For many years I have run an antiquated virtual answering machine on one of my Macs using the long-unsupported and discontinued Parliant PhoneValet software and dongle combo. Sometime about midyear I noticed that the software was no longer picking up and doing the various things it was supposed to, such as presenting a phone tree to callers and forwarding messages via email and calling our cell phones and so forth.
After some troubleshooting I concluded that my housewide move to OS X 10.x Yosemite around June had finally done in the software. I have a very elderly pre-Intel Mini that I keep around as a print server for some older printers and figured at some point I would move the dongle and software to that machine, still a possibility.
However, at some point well after that, date uncertain, I noticed that there had been no messages left on the traditional handset-base answering machine either, which seemed strange, especially in an election year. Sometime around then, my parents mentioned in a conversation that they had tried to call our land line but been unable to leave a message.
I thought that was strange, so I called the number from my cell. It rang in the handset but not in the hardware attached to the line, even though our DSL was working fine. When I picked up the landline handset, there was no dial tone.
After looking into it, I concluded that the likely course of events was that our cat had knocked a handset off a cradle at some point and we had not noticed it until after the emergency tone had been cut off and the POTS voice line disabled, probably in telco software, and would likely need to be reinitialized. I did not expect that there was a hardware or wiring issue because our DSL service remained fine.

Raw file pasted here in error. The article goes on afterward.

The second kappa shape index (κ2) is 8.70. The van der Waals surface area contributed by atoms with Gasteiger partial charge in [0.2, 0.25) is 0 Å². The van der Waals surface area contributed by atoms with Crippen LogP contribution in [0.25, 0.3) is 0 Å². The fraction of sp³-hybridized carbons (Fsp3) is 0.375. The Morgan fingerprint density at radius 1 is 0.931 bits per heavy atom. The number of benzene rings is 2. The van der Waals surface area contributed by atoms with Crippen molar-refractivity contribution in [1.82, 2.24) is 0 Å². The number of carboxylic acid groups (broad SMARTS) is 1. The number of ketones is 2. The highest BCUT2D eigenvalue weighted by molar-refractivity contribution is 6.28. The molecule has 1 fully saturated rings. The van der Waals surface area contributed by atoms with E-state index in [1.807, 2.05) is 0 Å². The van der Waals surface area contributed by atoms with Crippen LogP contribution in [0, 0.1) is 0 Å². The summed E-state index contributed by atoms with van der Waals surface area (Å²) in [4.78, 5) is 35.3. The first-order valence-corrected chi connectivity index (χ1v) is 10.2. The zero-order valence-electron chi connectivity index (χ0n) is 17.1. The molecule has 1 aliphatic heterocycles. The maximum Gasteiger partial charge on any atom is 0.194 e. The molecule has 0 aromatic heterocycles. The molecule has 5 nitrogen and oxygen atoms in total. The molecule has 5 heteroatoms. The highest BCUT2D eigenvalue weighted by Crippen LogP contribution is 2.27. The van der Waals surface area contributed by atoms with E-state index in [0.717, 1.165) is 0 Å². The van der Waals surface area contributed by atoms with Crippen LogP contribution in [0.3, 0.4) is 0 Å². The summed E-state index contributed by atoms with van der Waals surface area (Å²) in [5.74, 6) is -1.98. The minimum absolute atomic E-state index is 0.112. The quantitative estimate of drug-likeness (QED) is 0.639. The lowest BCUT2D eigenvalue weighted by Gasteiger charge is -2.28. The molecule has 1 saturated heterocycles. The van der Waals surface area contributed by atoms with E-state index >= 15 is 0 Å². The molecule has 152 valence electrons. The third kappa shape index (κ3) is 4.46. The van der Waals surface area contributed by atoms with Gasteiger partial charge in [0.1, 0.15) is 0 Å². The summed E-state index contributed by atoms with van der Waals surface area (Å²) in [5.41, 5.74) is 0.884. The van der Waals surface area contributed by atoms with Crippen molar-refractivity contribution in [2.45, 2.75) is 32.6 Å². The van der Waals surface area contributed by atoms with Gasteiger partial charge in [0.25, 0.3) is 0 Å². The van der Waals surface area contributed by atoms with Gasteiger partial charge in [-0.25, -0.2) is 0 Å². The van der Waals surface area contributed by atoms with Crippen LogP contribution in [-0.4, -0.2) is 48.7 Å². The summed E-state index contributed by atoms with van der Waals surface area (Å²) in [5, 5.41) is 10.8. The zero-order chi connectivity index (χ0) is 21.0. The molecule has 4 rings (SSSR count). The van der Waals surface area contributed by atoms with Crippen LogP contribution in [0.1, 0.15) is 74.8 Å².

We traveled a great deal in the second half of the year, on the road an average of a week a month through November, and that, plus the definite bonus of not even receiving any of the electioneering robo calls that plague election years, meant that I was in no hurry to get the line back up at all.
Yesterday I finally filed a ticket and CenturyLink sent a truck. The technician was friendly and informative and although surprised to hear that the DSL remained functional and concurring that the infrastructure was likely fine, determined that his best reccomendation was to replace the line-drop to the node.
So now we have landline POTS again for the first time in at least six months. Minutes after the hookup, we received our first call, from a scammy travel-offer telemarketer! We had qualified for a week of free travel, food, and lodging in Florida!
We really did not miss the line at all. I suppose I should look into seeing if we can keep just the DSL portion of the service and cut our rates by about $25. I’d like to keep the number, though. I wonder, can I port it to a virtual service or VOIP that would enable screening and phone tree forwarding for, oh, $5 or so? I sure wouldn’t be interested in paying any more than half the current cost and honestly any more than five bucks doesn’t generate enough savings annually to motivate me at all.